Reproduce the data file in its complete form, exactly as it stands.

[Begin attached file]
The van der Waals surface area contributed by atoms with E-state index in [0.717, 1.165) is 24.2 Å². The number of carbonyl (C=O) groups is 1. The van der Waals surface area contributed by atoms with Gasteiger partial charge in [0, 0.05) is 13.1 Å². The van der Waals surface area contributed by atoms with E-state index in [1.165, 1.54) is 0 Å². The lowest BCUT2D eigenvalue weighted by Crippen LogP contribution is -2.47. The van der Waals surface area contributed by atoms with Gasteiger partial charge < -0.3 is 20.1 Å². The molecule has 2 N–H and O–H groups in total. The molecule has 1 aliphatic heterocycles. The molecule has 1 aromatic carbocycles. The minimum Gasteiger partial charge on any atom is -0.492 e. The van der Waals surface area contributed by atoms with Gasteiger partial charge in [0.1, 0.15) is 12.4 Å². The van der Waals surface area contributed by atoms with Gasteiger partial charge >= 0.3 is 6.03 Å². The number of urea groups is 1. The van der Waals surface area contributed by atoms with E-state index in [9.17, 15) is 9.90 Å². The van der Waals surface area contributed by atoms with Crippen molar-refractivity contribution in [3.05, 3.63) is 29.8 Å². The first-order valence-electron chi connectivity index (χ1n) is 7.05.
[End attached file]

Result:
The van der Waals surface area contributed by atoms with E-state index in [0.717, 1.165) is 24.2 Å². The number of carbonyl (C=O) groups is 1. The van der Waals surface area contributed by atoms with Gasteiger partial charge in [0, 0.05) is 13.1 Å². The van der Waals surface area contributed by atoms with E-state index in [1.165, 1.54) is 0 Å². The lowest BCUT2D eigenvalue weighted by Crippen LogP contribution is -2.47. The van der Waals surface area contributed by atoms with Gasteiger partial charge < -0.3 is 20.1 Å². The molecule has 2 N–H and O–H groups in total. The molecule has 1 aliphatic heterocycles. The molecule has 1 aromatic carbocycles. The minimum Gasteiger partial charge on any atom is -0.492 e. The van der Waals surface area contributed by atoms with Gasteiger partial charge in [0.1, 0.15) is 12.4 Å². The van der Waals surface area contributed by atoms with Gasteiger partial charge >= 0.3 is 6.03 Å². The number of urea groups is 1. The van der Waals surface area contributed by atoms with E-state index in [9.17, 15) is 9.90 Å². The van der Waals surface area contributed by atoms with Crippen molar-refractivity contribution in [3.05, 3.63) is 29.8 Å². The first-order valence-electron chi connectivity index (χ1n) is 7.05.